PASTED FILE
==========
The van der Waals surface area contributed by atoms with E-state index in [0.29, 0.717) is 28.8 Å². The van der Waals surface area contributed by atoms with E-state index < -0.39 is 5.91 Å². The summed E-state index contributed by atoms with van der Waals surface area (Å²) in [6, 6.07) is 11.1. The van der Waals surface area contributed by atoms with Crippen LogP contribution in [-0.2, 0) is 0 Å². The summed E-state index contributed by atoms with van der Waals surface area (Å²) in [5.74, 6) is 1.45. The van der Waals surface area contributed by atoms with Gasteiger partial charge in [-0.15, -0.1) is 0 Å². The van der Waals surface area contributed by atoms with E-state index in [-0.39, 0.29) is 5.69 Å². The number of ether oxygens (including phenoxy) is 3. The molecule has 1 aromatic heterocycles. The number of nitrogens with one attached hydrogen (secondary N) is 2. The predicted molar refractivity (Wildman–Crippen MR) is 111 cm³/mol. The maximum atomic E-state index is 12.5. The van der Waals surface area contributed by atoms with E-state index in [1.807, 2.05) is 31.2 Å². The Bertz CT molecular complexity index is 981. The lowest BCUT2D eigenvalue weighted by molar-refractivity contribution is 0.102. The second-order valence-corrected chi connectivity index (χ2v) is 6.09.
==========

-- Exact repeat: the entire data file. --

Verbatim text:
The van der Waals surface area contributed by atoms with E-state index in [0.29, 0.717) is 28.8 Å². The van der Waals surface area contributed by atoms with E-state index < -0.39 is 5.91 Å². The summed E-state index contributed by atoms with van der Waals surface area (Å²) in [6, 6.07) is 11.1. The van der Waals surface area contributed by atoms with Crippen LogP contribution in [-0.2, 0) is 0 Å². The summed E-state index contributed by atoms with van der Waals surface area (Å²) in [5.74, 6) is 1.45. The van der Waals surface area contributed by atoms with Gasteiger partial charge in [-0.15, -0.1) is 0 Å². The van der Waals surface area contributed by atoms with E-state index in [-0.39, 0.29) is 5.69 Å². The number of ether oxygens (including phenoxy) is 3. The molecule has 1 aromatic heterocycles. The number of nitrogens with one attached hydrogen (secondary N) is 2. The predicted molar refractivity (Wildman–Crippen MR) is 111 cm³/mol. The maximum atomic E-state index is 12.5. The van der Waals surface area contributed by atoms with E-state index in [1.807, 2.05) is 31.2 Å². The Bertz CT molecular complexity index is 981. The lowest BCUT2D eigenvalue weighted by molar-refractivity contribution is 0.102. The second-order valence-corrected chi connectivity index (χ2v) is 6.09.